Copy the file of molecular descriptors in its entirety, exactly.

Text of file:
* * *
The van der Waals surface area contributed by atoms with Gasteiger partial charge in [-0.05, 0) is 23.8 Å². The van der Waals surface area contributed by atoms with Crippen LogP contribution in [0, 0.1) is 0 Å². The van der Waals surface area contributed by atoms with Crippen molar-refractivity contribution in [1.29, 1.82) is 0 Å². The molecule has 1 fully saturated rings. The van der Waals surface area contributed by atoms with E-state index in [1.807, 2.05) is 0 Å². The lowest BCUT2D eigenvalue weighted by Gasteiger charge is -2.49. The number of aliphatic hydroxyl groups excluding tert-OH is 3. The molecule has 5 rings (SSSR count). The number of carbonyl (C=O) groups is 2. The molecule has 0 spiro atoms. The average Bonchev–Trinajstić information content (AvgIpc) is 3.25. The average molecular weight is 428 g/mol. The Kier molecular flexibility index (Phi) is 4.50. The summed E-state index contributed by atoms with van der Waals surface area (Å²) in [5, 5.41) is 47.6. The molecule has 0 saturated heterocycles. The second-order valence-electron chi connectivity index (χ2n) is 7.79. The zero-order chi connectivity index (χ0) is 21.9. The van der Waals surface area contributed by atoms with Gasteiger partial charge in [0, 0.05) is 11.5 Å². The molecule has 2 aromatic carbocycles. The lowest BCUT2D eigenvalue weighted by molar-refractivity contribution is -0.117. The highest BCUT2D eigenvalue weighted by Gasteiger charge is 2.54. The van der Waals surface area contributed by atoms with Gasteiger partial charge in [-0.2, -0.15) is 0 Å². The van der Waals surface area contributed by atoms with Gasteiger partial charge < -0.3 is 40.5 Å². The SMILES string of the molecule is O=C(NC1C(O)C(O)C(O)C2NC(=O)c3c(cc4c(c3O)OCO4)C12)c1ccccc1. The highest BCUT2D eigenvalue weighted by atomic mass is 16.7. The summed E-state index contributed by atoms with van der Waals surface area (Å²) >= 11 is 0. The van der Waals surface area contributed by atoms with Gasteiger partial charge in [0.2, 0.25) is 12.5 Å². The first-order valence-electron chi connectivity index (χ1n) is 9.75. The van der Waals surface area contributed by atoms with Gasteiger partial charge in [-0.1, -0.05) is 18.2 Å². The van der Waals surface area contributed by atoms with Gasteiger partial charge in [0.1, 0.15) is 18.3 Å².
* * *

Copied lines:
The van der Waals surface area contributed by atoms with Gasteiger partial charge in [-0.05, 0) is 23.8 Å². The van der Waals surface area contributed by atoms with Crippen LogP contribution in [0, 0.1) is 0 Å². The van der Waals surface area contributed by atoms with Crippen molar-refractivity contribution in [1.29, 1.82) is 0 Å². The molecule has 1 fully saturated rings. The van der Waals surface area contributed by atoms with E-state index in [1.807, 2.05) is 0 Å². The lowest BCUT2D eigenvalue weighted by Gasteiger charge is -2.49. The number of aliphatic hydroxyl groups excluding tert-OH is 3. The molecule has 5 rings (SSSR count). The number of carbonyl (C=O) groups is 2. The molecule has 0 spiro atoms. The average Bonchev–Trinajstić information content (AvgIpc) is 3.25. The average molecular weight is 428 g/mol. The Kier molecular flexibility index (Phi) is 4.50. The summed E-state index contributed by atoms with van der Waals surface area (Å²) in [5, 5.41) is 47.6. The molecule has 0 saturated heterocycles. The second-order valence-electron chi connectivity index (χ2n) is 7.79. The zero-order chi connectivity index (χ0) is 21.9. The van der Waals surface area contributed by atoms with Gasteiger partial charge in [0, 0.05) is 11.5 Å². The molecule has 2 aromatic carbocycles. The lowest BCUT2D eigenvalue weighted by molar-refractivity contribution is -0.117. The highest BCUT2D eigenvalue weighted by Gasteiger charge is 2.54. The van der Waals surface area contributed by atoms with Gasteiger partial charge in [-0.2, -0.15) is 0 Å². The van der Waals surface area contributed by atoms with Gasteiger partial charge < -0.3 is 40.5 Å². The SMILES string of the molecule is O=C(NC1C(O)C(O)C(O)C2NC(=O)c3c(cc4c(c3O)OCO4)C12)c1ccccc1. The highest BCUT2D eigenvalue weighted by atomic mass is 16.7. The summed E-state index contributed by atoms with van der Waals surface area (Å²) >= 11 is 0. The van der Waals surface area contributed by atoms with Gasteiger partial charge in [0.2, 0.25) is 12.5 Å². The first-order valence-electron chi connectivity index (χ1n) is 9.75. The van der Waals surface area contributed by atoms with Gasteiger partial charge in [-0.1, -0.05) is 18.2 Å². The van der Waals surface area contributed by atoms with Gasteiger partial charge in [0.1, 0.15) is 18.3 Å².